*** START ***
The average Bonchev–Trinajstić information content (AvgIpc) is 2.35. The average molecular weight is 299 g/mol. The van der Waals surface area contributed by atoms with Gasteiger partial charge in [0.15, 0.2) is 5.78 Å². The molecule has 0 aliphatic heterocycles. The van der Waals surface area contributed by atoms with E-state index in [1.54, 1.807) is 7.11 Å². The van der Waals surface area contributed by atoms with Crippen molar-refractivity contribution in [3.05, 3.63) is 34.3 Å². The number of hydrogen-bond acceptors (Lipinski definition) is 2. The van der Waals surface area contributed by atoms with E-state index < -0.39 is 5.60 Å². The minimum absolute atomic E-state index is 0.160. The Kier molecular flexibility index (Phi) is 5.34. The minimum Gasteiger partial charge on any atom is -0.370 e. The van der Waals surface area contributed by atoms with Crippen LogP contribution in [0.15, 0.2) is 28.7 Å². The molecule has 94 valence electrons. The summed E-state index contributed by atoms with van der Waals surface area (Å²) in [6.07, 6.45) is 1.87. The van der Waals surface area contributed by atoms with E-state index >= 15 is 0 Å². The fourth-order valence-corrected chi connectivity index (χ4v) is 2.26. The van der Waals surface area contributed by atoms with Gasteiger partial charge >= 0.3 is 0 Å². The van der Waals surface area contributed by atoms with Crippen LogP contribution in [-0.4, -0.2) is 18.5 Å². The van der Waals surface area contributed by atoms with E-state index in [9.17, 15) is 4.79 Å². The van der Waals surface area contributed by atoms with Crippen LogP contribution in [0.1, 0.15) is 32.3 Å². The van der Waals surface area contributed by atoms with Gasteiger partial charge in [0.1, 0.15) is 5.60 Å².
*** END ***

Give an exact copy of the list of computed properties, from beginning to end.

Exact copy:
The average Bonchev–Trinajstić information content (AvgIpc) is 2.35. The average molecular weight is 299 g/mol. The van der Waals surface area contributed by atoms with Gasteiger partial charge in [0.15, 0.2) is 5.78 Å². The molecule has 0 aliphatic heterocycles. The van der Waals surface area contributed by atoms with E-state index in [1.54, 1.807) is 7.11 Å². The van der Waals surface area contributed by atoms with Crippen molar-refractivity contribution in [3.05, 3.63) is 34.3 Å². The number of hydrogen-bond acceptors (Lipinski definition) is 2. The van der Waals surface area contributed by atoms with E-state index < -0.39 is 5.60 Å². The minimum absolute atomic E-state index is 0.160. The Kier molecular flexibility index (Phi) is 5.34. The minimum Gasteiger partial charge on any atom is -0.370 e. The van der Waals surface area contributed by atoms with Crippen LogP contribution in [0.15, 0.2) is 28.7 Å². The molecule has 94 valence electrons. The summed E-state index contributed by atoms with van der Waals surface area (Å²) in [6.07, 6.45) is 1.87. The van der Waals surface area contributed by atoms with E-state index >= 15 is 0 Å². The fourth-order valence-corrected chi connectivity index (χ4v) is 2.26. The van der Waals surface area contributed by atoms with Gasteiger partial charge >= 0.3 is 0 Å². The van der Waals surface area contributed by atoms with Crippen LogP contribution in [-0.4, -0.2) is 18.5 Å². The van der Waals surface area contributed by atoms with E-state index in [9.17, 15) is 4.79 Å². The van der Waals surface area contributed by atoms with Crippen LogP contribution in [0.1, 0.15) is 32.3 Å². The van der Waals surface area contributed by atoms with Gasteiger partial charge in [0.1, 0.15) is 5.60 Å².